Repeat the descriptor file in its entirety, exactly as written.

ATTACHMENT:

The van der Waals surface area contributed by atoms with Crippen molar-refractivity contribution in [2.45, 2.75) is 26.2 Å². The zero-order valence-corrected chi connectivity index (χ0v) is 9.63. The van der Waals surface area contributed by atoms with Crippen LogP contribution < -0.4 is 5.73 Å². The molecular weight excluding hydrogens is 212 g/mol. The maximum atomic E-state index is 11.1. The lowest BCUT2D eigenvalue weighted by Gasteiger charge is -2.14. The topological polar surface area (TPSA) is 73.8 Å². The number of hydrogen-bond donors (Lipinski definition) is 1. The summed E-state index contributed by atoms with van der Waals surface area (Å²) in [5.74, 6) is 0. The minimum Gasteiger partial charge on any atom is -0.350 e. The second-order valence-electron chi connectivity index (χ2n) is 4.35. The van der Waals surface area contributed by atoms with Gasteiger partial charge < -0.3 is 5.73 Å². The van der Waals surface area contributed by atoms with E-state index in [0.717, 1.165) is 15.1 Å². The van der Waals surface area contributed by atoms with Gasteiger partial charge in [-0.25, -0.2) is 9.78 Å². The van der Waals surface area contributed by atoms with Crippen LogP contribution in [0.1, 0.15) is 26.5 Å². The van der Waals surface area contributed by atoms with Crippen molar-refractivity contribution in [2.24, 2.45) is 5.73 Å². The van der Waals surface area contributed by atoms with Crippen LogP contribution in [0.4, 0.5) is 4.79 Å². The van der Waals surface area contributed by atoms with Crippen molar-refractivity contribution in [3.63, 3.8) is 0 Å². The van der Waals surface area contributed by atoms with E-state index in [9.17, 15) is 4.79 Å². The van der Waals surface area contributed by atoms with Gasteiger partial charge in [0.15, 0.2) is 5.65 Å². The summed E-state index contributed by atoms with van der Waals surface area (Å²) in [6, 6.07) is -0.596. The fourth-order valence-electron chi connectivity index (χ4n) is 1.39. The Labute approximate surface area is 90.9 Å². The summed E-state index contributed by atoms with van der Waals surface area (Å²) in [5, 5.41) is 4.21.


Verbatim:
The van der Waals surface area contributed by atoms with Crippen molar-refractivity contribution in [2.45, 2.75) is 26.2 Å². The zero-order valence-corrected chi connectivity index (χ0v) is 9.63. The van der Waals surface area contributed by atoms with Crippen LogP contribution < -0.4 is 5.73 Å². The molecular weight excluding hydrogens is 212 g/mol. The maximum atomic E-state index is 11.1. The lowest BCUT2D eigenvalue weighted by Gasteiger charge is -2.14. The topological polar surface area (TPSA) is 73.8 Å². The number of hydrogen-bond donors (Lipinski definition) is 1. The summed E-state index contributed by atoms with van der Waals surface area (Å²) in [5.74, 6) is 0. The minimum Gasteiger partial charge on any atom is -0.350 e. The second-order valence-electron chi connectivity index (χ2n) is 4.35. The van der Waals surface area contributed by atoms with Gasteiger partial charge < -0.3 is 5.73 Å². The van der Waals surface area contributed by atoms with E-state index in [0.717, 1.165) is 15.1 Å². The van der Waals surface area contributed by atoms with Gasteiger partial charge in [-0.25, -0.2) is 9.78 Å². The van der Waals surface area contributed by atoms with Crippen LogP contribution in [0.1, 0.15) is 26.5 Å². The van der Waals surface area contributed by atoms with Crippen molar-refractivity contribution in [2.24, 2.45) is 5.73 Å². The van der Waals surface area contributed by atoms with Crippen LogP contribution in [0.4, 0.5) is 4.79 Å². The van der Waals surface area contributed by atoms with Crippen molar-refractivity contribution in [3.63, 3.8) is 0 Å². The van der Waals surface area contributed by atoms with E-state index in [9.17, 15) is 4.79 Å². The van der Waals surface area contributed by atoms with Gasteiger partial charge in [0.15, 0.2) is 5.65 Å². The summed E-state index contributed by atoms with van der Waals surface area (Å²) in [6, 6.07) is -0.596. The fourth-order valence-electron chi connectivity index (χ4n) is 1.39. The Labute approximate surface area is 90.9 Å². The summed E-state index contributed by atoms with van der Waals surface area (Å²) in [5, 5.41) is 4.21.